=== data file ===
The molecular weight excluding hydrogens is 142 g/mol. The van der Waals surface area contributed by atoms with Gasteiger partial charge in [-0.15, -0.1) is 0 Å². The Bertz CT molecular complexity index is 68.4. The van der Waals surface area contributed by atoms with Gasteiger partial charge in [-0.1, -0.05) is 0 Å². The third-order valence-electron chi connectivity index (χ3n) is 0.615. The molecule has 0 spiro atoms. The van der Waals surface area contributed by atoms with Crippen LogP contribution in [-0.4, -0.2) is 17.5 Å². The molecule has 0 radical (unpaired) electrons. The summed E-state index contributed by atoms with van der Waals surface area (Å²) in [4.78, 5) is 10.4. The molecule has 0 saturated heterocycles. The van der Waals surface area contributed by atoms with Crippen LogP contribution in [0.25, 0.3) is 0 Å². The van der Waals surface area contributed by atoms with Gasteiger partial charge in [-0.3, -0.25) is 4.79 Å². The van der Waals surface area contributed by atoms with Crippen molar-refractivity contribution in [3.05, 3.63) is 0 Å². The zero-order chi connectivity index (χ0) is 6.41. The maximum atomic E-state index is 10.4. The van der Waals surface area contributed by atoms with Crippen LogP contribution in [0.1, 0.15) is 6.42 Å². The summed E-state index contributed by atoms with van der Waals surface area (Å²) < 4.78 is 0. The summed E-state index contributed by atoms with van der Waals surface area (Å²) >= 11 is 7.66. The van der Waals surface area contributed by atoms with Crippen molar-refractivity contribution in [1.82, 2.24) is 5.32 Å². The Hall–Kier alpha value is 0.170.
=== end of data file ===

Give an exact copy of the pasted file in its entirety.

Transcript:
The molecular weight excluding hydrogens is 142 g/mol. The van der Waals surface area contributed by atoms with Gasteiger partial charge in [-0.15, -0.1) is 0 Å². The Bertz CT molecular complexity index is 68.4. The van der Waals surface area contributed by atoms with Gasteiger partial charge in [-0.1, -0.05) is 0 Å². The third-order valence-electron chi connectivity index (χ3n) is 0.615. The molecule has 0 spiro atoms. The van der Waals surface area contributed by atoms with Crippen LogP contribution in [-0.4, -0.2) is 17.5 Å². The molecule has 0 radical (unpaired) electrons. The summed E-state index contributed by atoms with van der Waals surface area (Å²) in [4.78, 5) is 10.4. The molecule has 0 saturated heterocycles. The van der Waals surface area contributed by atoms with Crippen LogP contribution in [0.25, 0.3) is 0 Å². The van der Waals surface area contributed by atoms with Gasteiger partial charge in [-0.3, -0.25) is 4.79 Å². The van der Waals surface area contributed by atoms with Crippen molar-refractivity contribution in [3.05, 3.63) is 0 Å². The zero-order chi connectivity index (χ0) is 6.41. The maximum atomic E-state index is 10.4. The van der Waals surface area contributed by atoms with Crippen LogP contribution in [0.1, 0.15) is 6.42 Å². The summed E-state index contributed by atoms with van der Waals surface area (Å²) < 4.78 is 0. The summed E-state index contributed by atoms with van der Waals surface area (Å²) >= 11 is 7.66. The van der Waals surface area contributed by atoms with Crippen molar-refractivity contribution in [1.82, 2.24) is 5.32 Å². The Hall–Kier alpha value is 0.170.